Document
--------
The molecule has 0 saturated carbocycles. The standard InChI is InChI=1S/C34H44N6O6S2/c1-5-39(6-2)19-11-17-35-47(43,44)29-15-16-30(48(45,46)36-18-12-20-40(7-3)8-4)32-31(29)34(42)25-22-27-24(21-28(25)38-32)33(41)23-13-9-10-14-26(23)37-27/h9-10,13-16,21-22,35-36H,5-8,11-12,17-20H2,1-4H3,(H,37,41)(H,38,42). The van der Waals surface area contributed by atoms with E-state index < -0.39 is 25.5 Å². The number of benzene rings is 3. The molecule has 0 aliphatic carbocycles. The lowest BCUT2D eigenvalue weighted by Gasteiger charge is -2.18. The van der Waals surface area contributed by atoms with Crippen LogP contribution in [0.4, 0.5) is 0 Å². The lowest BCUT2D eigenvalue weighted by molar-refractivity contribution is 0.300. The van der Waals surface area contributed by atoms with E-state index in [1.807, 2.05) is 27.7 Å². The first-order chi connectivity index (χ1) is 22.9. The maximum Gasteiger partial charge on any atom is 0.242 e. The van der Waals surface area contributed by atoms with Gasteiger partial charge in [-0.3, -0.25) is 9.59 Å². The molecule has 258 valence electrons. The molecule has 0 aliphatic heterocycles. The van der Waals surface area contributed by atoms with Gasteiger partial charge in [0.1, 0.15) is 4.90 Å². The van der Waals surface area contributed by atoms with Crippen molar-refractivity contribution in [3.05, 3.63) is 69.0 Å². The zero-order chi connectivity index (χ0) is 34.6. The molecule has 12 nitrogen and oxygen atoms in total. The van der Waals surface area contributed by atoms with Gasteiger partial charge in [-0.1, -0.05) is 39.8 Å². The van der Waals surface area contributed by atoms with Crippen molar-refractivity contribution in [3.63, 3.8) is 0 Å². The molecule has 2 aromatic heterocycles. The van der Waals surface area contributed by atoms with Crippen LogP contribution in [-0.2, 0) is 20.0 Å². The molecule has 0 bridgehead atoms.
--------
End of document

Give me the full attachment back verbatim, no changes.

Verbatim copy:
The molecule has 0 saturated carbocycles. The standard InChI is InChI=1S/C34H44N6O6S2/c1-5-39(6-2)19-11-17-35-47(43,44)29-15-16-30(48(45,46)36-18-12-20-40(7-3)8-4)32-31(29)34(42)25-22-27-24(21-28(25)38-32)33(41)23-13-9-10-14-26(23)37-27/h9-10,13-16,21-22,35-36H,5-8,11-12,17-20H2,1-4H3,(H,37,41)(H,38,42). The van der Waals surface area contributed by atoms with E-state index < -0.39 is 25.5 Å². The number of benzene rings is 3. The molecule has 0 aliphatic carbocycles. The lowest BCUT2D eigenvalue weighted by Gasteiger charge is -2.18. The van der Waals surface area contributed by atoms with Crippen LogP contribution in [0.4, 0.5) is 0 Å². The lowest BCUT2D eigenvalue weighted by molar-refractivity contribution is 0.300. The van der Waals surface area contributed by atoms with E-state index in [1.807, 2.05) is 27.7 Å². The first-order chi connectivity index (χ1) is 22.9. The maximum Gasteiger partial charge on any atom is 0.242 e. The van der Waals surface area contributed by atoms with Gasteiger partial charge in [-0.3, -0.25) is 9.59 Å². The molecule has 258 valence electrons. The molecule has 0 aliphatic heterocycles. The van der Waals surface area contributed by atoms with Gasteiger partial charge in [0.1, 0.15) is 4.90 Å². The van der Waals surface area contributed by atoms with Crippen molar-refractivity contribution in [3.05, 3.63) is 69.0 Å². The zero-order chi connectivity index (χ0) is 34.6. The molecule has 12 nitrogen and oxygen atoms in total. The van der Waals surface area contributed by atoms with Gasteiger partial charge in [-0.1, -0.05) is 39.8 Å². The van der Waals surface area contributed by atoms with Crippen molar-refractivity contribution in [3.63, 3.8) is 0 Å². The molecule has 2 aromatic heterocycles. The van der Waals surface area contributed by atoms with Crippen LogP contribution in [-0.2, 0) is 20.0 Å². The molecule has 0 bridgehead atoms.